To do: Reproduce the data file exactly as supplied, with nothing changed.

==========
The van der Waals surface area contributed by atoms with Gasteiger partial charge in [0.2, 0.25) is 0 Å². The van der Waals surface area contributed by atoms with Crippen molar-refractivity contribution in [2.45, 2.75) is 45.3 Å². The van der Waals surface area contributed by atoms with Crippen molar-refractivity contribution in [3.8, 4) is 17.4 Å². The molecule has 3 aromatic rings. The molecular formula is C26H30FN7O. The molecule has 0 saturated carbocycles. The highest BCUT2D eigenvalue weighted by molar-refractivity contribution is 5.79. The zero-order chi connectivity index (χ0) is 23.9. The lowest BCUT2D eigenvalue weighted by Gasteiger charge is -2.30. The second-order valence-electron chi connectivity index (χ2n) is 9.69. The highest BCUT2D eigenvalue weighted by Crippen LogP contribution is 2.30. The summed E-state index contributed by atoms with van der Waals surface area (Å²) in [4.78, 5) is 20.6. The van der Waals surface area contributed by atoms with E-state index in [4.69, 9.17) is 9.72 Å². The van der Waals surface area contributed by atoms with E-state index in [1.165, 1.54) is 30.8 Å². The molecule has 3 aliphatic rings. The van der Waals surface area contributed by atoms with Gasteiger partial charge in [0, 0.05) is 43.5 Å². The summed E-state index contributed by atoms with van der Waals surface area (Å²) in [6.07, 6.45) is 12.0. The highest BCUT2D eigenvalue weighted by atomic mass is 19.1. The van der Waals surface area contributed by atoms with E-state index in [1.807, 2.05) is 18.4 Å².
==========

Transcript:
The van der Waals surface area contributed by atoms with Gasteiger partial charge in [0.2, 0.25) is 0 Å². The van der Waals surface area contributed by atoms with Crippen molar-refractivity contribution in [2.45, 2.75) is 45.3 Å². The van der Waals surface area contributed by atoms with Crippen molar-refractivity contribution in [3.8, 4) is 17.4 Å². The molecule has 3 aromatic rings. The molecular formula is C26H30FN7O. The molecule has 0 saturated carbocycles. The highest BCUT2D eigenvalue weighted by molar-refractivity contribution is 5.79. The zero-order chi connectivity index (χ0) is 23.9. The lowest BCUT2D eigenvalue weighted by Gasteiger charge is -2.30. The second-order valence-electron chi connectivity index (χ2n) is 9.69. The highest BCUT2D eigenvalue weighted by Crippen LogP contribution is 2.30. The summed E-state index contributed by atoms with van der Waals surface area (Å²) in [4.78, 5) is 20.6. The van der Waals surface area contributed by atoms with E-state index in [4.69, 9.17) is 9.72 Å². The van der Waals surface area contributed by atoms with E-state index in [1.165, 1.54) is 30.8 Å². The molecule has 3 aliphatic rings. The van der Waals surface area contributed by atoms with Gasteiger partial charge in [0, 0.05) is 43.5 Å². The summed E-state index contributed by atoms with van der Waals surface area (Å²) in [6.07, 6.45) is 12.0. The highest BCUT2D eigenvalue weighted by atomic mass is 19.1. The van der Waals surface area contributed by atoms with E-state index in [1.807, 2.05) is 18.4 Å².